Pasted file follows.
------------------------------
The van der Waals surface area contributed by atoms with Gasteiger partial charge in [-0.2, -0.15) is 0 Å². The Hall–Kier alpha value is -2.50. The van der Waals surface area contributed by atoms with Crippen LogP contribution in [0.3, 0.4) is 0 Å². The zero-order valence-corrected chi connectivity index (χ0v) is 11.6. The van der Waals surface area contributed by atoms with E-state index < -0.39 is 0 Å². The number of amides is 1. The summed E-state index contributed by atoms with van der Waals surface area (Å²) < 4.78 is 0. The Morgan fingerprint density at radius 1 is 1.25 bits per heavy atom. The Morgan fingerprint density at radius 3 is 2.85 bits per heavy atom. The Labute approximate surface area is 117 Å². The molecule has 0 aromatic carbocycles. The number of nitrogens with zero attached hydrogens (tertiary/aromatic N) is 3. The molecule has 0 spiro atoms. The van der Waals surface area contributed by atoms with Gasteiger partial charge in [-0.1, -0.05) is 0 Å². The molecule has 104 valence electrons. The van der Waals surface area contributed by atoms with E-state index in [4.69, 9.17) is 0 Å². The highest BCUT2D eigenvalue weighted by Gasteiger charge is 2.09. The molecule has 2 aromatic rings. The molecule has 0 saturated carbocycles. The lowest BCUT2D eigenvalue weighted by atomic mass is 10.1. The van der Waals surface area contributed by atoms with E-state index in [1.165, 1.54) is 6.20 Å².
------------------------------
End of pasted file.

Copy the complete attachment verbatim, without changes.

The van der Waals surface area contributed by atoms with Gasteiger partial charge in [-0.2, -0.15) is 0 Å². The Hall–Kier alpha value is -2.50. The van der Waals surface area contributed by atoms with Crippen LogP contribution in [0.3, 0.4) is 0 Å². The zero-order valence-corrected chi connectivity index (χ0v) is 11.6. The van der Waals surface area contributed by atoms with E-state index < -0.39 is 0 Å². The number of amides is 1. The summed E-state index contributed by atoms with van der Waals surface area (Å²) < 4.78 is 0. The Morgan fingerprint density at radius 1 is 1.25 bits per heavy atom. The Morgan fingerprint density at radius 3 is 2.85 bits per heavy atom. The Labute approximate surface area is 117 Å². The molecule has 0 aromatic carbocycles. The number of nitrogens with zero attached hydrogens (tertiary/aromatic N) is 3. The molecule has 0 spiro atoms. The van der Waals surface area contributed by atoms with Gasteiger partial charge in [-0.1, -0.05) is 0 Å². The molecule has 104 valence electrons. The van der Waals surface area contributed by atoms with E-state index in [4.69, 9.17) is 0 Å². The highest BCUT2D eigenvalue weighted by Gasteiger charge is 2.09. The molecule has 2 aromatic rings. The molecule has 0 saturated carbocycles. The lowest BCUT2D eigenvalue weighted by atomic mass is 10.1. The van der Waals surface area contributed by atoms with E-state index in [1.165, 1.54) is 6.20 Å².